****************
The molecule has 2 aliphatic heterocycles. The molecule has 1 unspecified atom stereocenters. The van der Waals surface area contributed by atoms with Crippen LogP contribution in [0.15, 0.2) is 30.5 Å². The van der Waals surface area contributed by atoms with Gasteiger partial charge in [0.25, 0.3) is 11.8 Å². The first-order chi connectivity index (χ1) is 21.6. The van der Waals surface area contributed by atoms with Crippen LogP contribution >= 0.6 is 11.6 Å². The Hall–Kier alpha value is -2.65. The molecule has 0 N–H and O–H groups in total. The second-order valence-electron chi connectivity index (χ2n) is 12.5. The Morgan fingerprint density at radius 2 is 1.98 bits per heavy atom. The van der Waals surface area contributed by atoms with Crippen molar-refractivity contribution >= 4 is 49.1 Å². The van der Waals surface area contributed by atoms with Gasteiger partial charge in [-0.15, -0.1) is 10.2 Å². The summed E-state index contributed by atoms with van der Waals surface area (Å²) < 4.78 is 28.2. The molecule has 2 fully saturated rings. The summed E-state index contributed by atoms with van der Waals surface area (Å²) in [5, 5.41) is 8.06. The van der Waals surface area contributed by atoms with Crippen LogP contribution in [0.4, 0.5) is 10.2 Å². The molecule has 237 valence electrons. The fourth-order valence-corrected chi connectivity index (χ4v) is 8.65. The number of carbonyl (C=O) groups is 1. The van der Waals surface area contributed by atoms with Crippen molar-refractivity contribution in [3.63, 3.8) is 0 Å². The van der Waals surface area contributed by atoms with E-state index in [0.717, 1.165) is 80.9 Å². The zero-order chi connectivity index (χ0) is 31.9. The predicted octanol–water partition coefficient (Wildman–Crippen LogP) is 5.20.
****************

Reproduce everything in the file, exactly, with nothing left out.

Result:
The molecule has 2 aliphatic heterocycles. The molecule has 1 unspecified atom stereocenters. The van der Waals surface area contributed by atoms with Crippen LogP contribution in [0.15, 0.2) is 30.5 Å². The van der Waals surface area contributed by atoms with Gasteiger partial charge in [0.25, 0.3) is 11.8 Å². The first-order chi connectivity index (χ1) is 21.6. The van der Waals surface area contributed by atoms with Crippen LogP contribution >= 0.6 is 11.6 Å². The Hall–Kier alpha value is -2.65. The molecule has 0 N–H and O–H groups in total. The second-order valence-electron chi connectivity index (χ2n) is 12.5. The Morgan fingerprint density at radius 2 is 1.98 bits per heavy atom. The van der Waals surface area contributed by atoms with Crippen molar-refractivity contribution >= 4 is 49.1 Å². The van der Waals surface area contributed by atoms with Gasteiger partial charge in [-0.15, -0.1) is 10.2 Å². The summed E-state index contributed by atoms with van der Waals surface area (Å²) < 4.78 is 28.2. The molecule has 2 fully saturated rings. The summed E-state index contributed by atoms with van der Waals surface area (Å²) in [5, 5.41) is 8.06. The van der Waals surface area contributed by atoms with Crippen LogP contribution in [0.4, 0.5) is 10.2 Å². The molecule has 237 valence electrons. The fourth-order valence-corrected chi connectivity index (χ4v) is 8.65. The number of carbonyl (C=O) groups is 1. The van der Waals surface area contributed by atoms with Crippen molar-refractivity contribution in [3.63, 3.8) is 0 Å². The van der Waals surface area contributed by atoms with E-state index in [0.717, 1.165) is 80.9 Å². The zero-order chi connectivity index (χ0) is 31.9. The predicted octanol–water partition coefficient (Wildman–Crippen LogP) is 5.20.